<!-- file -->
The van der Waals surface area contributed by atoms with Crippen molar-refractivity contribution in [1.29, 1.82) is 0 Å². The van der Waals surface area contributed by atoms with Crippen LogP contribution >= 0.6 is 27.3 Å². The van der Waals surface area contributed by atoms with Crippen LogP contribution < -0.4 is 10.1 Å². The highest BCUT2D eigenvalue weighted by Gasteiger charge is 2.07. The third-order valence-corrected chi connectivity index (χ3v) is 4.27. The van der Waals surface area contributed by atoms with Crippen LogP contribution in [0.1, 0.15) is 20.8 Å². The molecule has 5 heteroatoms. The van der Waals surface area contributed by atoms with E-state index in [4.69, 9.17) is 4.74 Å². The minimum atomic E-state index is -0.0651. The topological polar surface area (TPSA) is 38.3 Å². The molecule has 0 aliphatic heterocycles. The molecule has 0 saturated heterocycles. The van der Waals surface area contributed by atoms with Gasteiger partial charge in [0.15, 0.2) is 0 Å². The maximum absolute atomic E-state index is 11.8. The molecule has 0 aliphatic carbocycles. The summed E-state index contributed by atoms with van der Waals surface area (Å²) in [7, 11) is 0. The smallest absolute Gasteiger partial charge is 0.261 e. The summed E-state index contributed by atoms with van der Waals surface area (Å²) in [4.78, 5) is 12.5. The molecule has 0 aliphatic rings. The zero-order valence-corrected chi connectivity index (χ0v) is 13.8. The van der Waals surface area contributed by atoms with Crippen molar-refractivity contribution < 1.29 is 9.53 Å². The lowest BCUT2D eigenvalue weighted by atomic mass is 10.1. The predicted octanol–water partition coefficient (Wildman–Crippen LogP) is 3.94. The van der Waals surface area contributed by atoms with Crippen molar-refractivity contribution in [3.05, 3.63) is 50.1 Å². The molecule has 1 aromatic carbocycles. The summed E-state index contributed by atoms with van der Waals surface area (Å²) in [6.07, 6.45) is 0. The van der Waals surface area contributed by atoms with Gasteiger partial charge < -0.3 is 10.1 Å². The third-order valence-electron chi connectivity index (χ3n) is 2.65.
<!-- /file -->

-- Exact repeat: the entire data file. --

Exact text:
The van der Waals surface area contributed by atoms with Crippen molar-refractivity contribution in [1.29, 1.82) is 0 Å². The van der Waals surface area contributed by atoms with Crippen LogP contribution >= 0.6 is 27.3 Å². The van der Waals surface area contributed by atoms with Crippen LogP contribution < -0.4 is 10.1 Å². The highest BCUT2D eigenvalue weighted by Gasteiger charge is 2.07. The third-order valence-corrected chi connectivity index (χ3v) is 4.27. The van der Waals surface area contributed by atoms with Crippen LogP contribution in [0.1, 0.15) is 20.8 Å². The molecule has 5 heteroatoms. The van der Waals surface area contributed by atoms with E-state index in [4.69, 9.17) is 4.74 Å². The minimum atomic E-state index is -0.0651. The topological polar surface area (TPSA) is 38.3 Å². The molecule has 0 aliphatic heterocycles. The molecule has 0 saturated heterocycles. The van der Waals surface area contributed by atoms with Gasteiger partial charge in [0.15, 0.2) is 0 Å². The maximum absolute atomic E-state index is 11.8. The molecule has 0 aliphatic carbocycles. The summed E-state index contributed by atoms with van der Waals surface area (Å²) in [7, 11) is 0. The smallest absolute Gasteiger partial charge is 0.261 e. The summed E-state index contributed by atoms with van der Waals surface area (Å²) in [4.78, 5) is 12.5. The molecule has 0 aliphatic rings. The zero-order valence-corrected chi connectivity index (χ0v) is 13.8. The van der Waals surface area contributed by atoms with Crippen molar-refractivity contribution < 1.29 is 9.53 Å². The lowest BCUT2D eigenvalue weighted by atomic mass is 10.1. The predicted octanol–water partition coefficient (Wildman–Crippen LogP) is 3.94. The van der Waals surface area contributed by atoms with Crippen molar-refractivity contribution in [3.05, 3.63) is 50.1 Å². The molecule has 1 aromatic carbocycles. The summed E-state index contributed by atoms with van der Waals surface area (Å²) in [6.07, 6.45) is 0. The van der Waals surface area contributed by atoms with Gasteiger partial charge < -0.3 is 10.1 Å². The third-order valence-electron chi connectivity index (χ3n) is 2.65.